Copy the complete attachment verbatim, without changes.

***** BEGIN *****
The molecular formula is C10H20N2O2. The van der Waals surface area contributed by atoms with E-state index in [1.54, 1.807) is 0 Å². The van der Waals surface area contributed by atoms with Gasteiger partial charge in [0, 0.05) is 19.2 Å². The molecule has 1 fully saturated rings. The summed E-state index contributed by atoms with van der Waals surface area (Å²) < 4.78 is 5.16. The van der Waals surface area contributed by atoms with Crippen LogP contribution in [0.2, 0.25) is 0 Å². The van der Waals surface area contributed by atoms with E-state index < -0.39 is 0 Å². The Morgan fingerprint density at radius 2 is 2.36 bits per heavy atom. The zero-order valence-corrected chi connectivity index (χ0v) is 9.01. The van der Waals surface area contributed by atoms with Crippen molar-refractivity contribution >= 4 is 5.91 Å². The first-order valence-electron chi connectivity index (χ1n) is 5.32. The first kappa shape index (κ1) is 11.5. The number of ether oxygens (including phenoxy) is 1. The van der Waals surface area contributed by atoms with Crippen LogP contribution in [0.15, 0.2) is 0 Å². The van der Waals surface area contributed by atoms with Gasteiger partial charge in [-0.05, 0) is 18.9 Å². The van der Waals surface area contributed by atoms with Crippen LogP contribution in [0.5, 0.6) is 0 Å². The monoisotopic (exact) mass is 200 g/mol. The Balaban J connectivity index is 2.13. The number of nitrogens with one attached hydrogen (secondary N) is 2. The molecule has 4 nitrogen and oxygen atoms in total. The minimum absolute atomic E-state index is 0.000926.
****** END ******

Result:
The molecular formula is C10H20N2O2. The van der Waals surface area contributed by atoms with E-state index in [1.54, 1.807) is 0 Å². The van der Waals surface area contributed by atoms with Gasteiger partial charge in [0, 0.05) is 19.2 Å². The molecule has 1 fully saturated rings. The summed E-state index contributed by atoms with van der Waals surface area (Å²) < 4.78 is 5.16. The van der Waals surface area contributed by atoms with Crippen LogP contribution in [0.2, 0.25) is 0 Å². The van der Waals surface area contributed by atoms with E-state index < -0.39 is 0 Å². The Morgan fingerprint density at radius 2 is 2.36 bits per heavy atom. The zero-order valence-corrected chi connectivity index (χ0v) is 9.01. The van der Waals surface area contributed by atoms with Crippen molar-refractivity contribution >= 4 is 5.91 Å². The first-order valence-electron chi connectivity index (χ1n) is 5.32. The first kappa shape index (κ1) is 11.5. The number of ether oxygens (including phenoxy) is 1. The van der Waals surface area contributed by atoms with Crippen LogP contribution in [0.15, 0.2) is 0 Å². The van der Waals surface area contributed by atoms with Gasteiger partial charge in [-0.05, 0) is 18.9 Å². The van der Waals surface area contributed by atoms with Crippen LogP contribution in [0.5, 0.6) is 0 Å². The monoisotopic (exact) mass is 200 g/mol. The Balaban J connectivity index is 2.13. The number of nitrogens with one attached hydrogen (secondary N) is 2. The molecule has 4 nitrogen and oxygen atoms in total. The minimum absolute atomic E-state index is 0.000926.